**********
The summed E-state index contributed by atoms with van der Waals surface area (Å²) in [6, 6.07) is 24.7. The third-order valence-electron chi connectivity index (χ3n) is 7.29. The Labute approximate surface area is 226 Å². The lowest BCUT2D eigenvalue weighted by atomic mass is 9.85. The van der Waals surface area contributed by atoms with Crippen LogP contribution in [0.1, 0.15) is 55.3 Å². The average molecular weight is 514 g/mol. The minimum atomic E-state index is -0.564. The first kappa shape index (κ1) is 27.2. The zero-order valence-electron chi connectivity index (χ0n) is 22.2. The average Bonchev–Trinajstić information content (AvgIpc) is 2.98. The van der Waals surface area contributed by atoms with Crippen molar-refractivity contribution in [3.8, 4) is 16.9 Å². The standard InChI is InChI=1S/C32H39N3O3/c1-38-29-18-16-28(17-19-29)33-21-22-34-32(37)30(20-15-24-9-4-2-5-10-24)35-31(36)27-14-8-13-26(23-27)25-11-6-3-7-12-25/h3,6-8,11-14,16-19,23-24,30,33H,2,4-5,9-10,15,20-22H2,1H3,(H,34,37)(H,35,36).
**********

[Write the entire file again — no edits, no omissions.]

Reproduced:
The summed E-state index contributed by atoms with van der Waals surface area (Å²) in [6, 6.07) is 24.7. The third-order valence-electron chi connectivity index (χ3n) is 7.29. The Labute approximate surface area is 226 Å². The lowest BCUT2D eigenvalue weighted by atomic mass is 9.85. The van der Waals surface area contributed by atoms with Crippen LogP contribution in [0.1, 0.15) is 55.3 Å². The average molecular weight is 514 g/mol. The minimum atomic E-state index is -0.564. The first kappa shape index (κ1) is 27.2. The zero-order valence-electron chi connectivity index (χ0n) is 22.2. The average Bonchev–Trinajstić information content (AvgIpc) is 2.98. The van der Waals surface area contributed by atoms with Crippen molar-refractivity contribution in [3.8, 4) is 16.9 Å². The standard InChI is InChI=1S/C32H39N3O3/c1-38-29-18-16-28(17-19-29)33-21-22-34-32(37)30(20-15-24-9-4-2-5-10-24)35-31(36)27-14-8-13-26(23-27)25-11-6-3-7-12-25/h3,6-8,11-14,16-19,23-24,30,33H,2,4-5,9-10,15,20-22H2,1H3,(H,34,37)(H,35,36).